January 14th, 2013

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‘Meteor Garden'’s F4 To Reunite At China’s Spring Festival



Taiwanese group F4, composed of Jerry Yan, Vic Zhou, Vanness Wu, and Ken Chu, who practically started the Asian male group fever, is set to do a much-awaited reunion, four years since their last performance together.

Fans of the dashing quartet can now rejoice that their idols will finally be together again, performing at Jiangsu TV’s Spring Festival in China by the end of the month, according to Xin MSN Entertainment’s website report recently. Recall that early last year the same rumors sprouted about the F4’s stint at the same event but it didn't push through allegedly due to the artists’ conflicting schedules.

The pop stars, according to the report, are set to take a trip down the memory lane by performing their hit “Meteor Rain,” as well as other songs.

F4’s biggest break in the country happened more than a decade ago through the hit drama “Meteor Garden,” the TV adaptation of the Japanese manga series “Hana Yori Dango.” The same title which inspired the creation of the Korean drama “Boys Over Flowers” featuring Yan look-a-like, Lee Min Ho.

During their heyday, F4, now known as JVKV, (taken from the first letters of their English names) who changed their name in 2007 due to copyright issues with the manga's publisher, aside from being actors on “Meteor Garden” and it’s sequel “Meteor Garden II” also released five studio albums and even performed the drama’s theme song “Meteor Rain.”

More, they also lent their voice to the Mandarin version of “Can’t Help Falling In Love” for the Disney animated film “Lilo and Stitch,” and the Pepsi theme song “Ask For More” both in 2002.

In 2008 though, after each pursued their solo careers in acting and music,F4 found little time to cater to their group assignments, which led to their silent disbandment. Their last performance as a group happened in Japan that year.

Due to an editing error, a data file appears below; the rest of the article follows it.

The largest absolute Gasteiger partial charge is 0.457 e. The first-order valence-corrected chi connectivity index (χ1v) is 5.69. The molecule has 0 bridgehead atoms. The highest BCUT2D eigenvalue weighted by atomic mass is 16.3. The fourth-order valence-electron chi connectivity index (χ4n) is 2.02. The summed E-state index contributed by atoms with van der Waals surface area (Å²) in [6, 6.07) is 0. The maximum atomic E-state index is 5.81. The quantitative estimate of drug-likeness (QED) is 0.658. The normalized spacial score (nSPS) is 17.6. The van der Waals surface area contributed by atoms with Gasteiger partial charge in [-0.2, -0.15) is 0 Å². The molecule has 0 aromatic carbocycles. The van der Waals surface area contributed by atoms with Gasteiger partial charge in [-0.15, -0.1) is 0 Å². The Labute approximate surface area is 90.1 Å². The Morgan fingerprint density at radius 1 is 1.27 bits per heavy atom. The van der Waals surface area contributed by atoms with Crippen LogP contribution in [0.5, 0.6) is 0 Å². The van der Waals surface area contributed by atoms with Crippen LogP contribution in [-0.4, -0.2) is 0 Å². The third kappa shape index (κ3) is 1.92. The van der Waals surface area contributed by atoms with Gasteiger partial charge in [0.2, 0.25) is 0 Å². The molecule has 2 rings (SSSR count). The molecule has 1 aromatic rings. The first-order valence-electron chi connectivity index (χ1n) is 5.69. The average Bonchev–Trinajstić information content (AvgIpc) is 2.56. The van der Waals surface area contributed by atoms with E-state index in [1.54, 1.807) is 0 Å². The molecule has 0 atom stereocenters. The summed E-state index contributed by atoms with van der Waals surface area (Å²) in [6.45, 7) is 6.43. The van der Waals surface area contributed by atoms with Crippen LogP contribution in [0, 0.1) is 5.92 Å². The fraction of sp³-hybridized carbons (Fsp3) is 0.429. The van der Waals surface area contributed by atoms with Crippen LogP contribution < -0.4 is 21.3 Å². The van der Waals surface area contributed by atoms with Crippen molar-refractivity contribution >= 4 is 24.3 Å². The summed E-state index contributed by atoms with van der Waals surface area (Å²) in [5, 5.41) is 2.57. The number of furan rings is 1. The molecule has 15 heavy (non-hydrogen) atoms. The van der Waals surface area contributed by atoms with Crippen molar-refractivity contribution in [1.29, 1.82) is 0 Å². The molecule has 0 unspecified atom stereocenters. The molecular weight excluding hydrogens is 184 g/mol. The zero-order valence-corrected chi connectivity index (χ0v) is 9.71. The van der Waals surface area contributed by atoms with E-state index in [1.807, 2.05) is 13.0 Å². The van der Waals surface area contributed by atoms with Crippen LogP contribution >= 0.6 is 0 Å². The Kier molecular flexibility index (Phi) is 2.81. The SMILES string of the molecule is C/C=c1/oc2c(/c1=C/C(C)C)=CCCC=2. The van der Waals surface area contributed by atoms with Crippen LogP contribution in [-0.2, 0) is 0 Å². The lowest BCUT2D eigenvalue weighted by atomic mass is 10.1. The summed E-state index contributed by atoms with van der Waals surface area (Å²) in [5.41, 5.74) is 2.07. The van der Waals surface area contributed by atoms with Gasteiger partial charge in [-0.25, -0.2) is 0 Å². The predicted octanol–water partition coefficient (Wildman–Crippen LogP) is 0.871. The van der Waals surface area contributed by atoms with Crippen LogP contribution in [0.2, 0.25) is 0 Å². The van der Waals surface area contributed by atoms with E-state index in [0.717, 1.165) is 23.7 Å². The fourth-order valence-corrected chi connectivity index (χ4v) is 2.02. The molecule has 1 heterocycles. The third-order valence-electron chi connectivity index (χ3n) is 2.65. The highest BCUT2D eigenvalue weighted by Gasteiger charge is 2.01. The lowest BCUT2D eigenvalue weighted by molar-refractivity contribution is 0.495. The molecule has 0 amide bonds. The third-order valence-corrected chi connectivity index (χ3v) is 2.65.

On November 2012, Zhou, in a different Xin MSN Entertainment report, seemingly hinted at the reunion, saying that F4 would "reunite at the right time." Zhou’s manager, however, refused to confirm anything to the media then save to say, “[F4] has always received such invitations from the television stations.”

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Random 'Journey to the West' news plus Show Luo character poster



The Stephen Chow Sing Chi produced, directed and written, Shu Qi, Wen Zhang, Huang Bo and Chrissie Chau Sau Na starred JOURNEY TO THE WEST (SAI YAU GONG MOR PIN) will be released on February 7 for the Lunar New Year film and on February 10 in the Mainland on the Lunar New Year's Day. Yesterday its stills and production special were unveiled

In JOURNEY TO THE WEST, aside from the Shu Qi played demon taming heroine and Wen Zhang played Chen Xuanzang (young Venerable Monk Tang), the comedy team also had Sing Yeh's KUNG FU HUSTLE and CJ7 (CHEUNG GONG CHUT HO) classic support players Jiro Lee Seung Ching and Fung Min Hung as well as new additions like Huang Bo, Show Luo (Law Chi Cheung) and Chau Sau Na. Playing the Sand Monk, Lee Seung Ching also had to perform in the buff with Wen Zhang

In the production special Sing Yeh was very attentive to Shu Qi. He personally demonstrated every stunt. In Shu Qi's fight against monsters Sing Yeh displayed his style. Shu QI and Huang Bo's dance scene also had a comedy feel. Sing Yeh also revealed that he played an important character for viewers to find

When two generations of sexy stars Shu Qi and Chau Sau Na ran into each other, they held back their sexiness for comedy. Sister Na did not feel Sing Yeh was serious at all. She said, "Everyday was spent in laughter." Many compared the Huang Bo played Sun Wukong with Sing Yeh's in CHINESE ODYSSEY. Huang Bo said that this time Sun Wukong was not handsome. Because he was trapped for 500 years he was balding.

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Beijing warns residents after off-the-charts smog



BEIJING (AP) &mdash Beijing chools kept children indoors and hospitals saw a spike in respiratory cases Monday following a weekend of off-the chart pollution in China's smoggy capital, the worst since the government began being more open about air-quality data.

City authorities, who began releasing figures about some of the worst kinds of pollutants early last year, ordered many factories to scale back emissions and were spraying water at building sites to try to tamp down dust and dirt worsening the noxious haze hanging over the city.

Demand spiked for face masks an air purifiers, and hospitals saw surges of up to 30 percent in residents seeking help for breathing problems, state-run media outlets reported. Schools in several districts were ordered to cancel outdoor activities such as flag-raisings and sports classes, and in an unusual public announcement,Beijing authorities dvised all residents to "take measures to protect their health."

"It's really terrible. I'm extremely upset, but there's really nothing much I can do," said a Beijing resident out for a morning stroll. Like many Chinese, the man would give only his surname, Kang.

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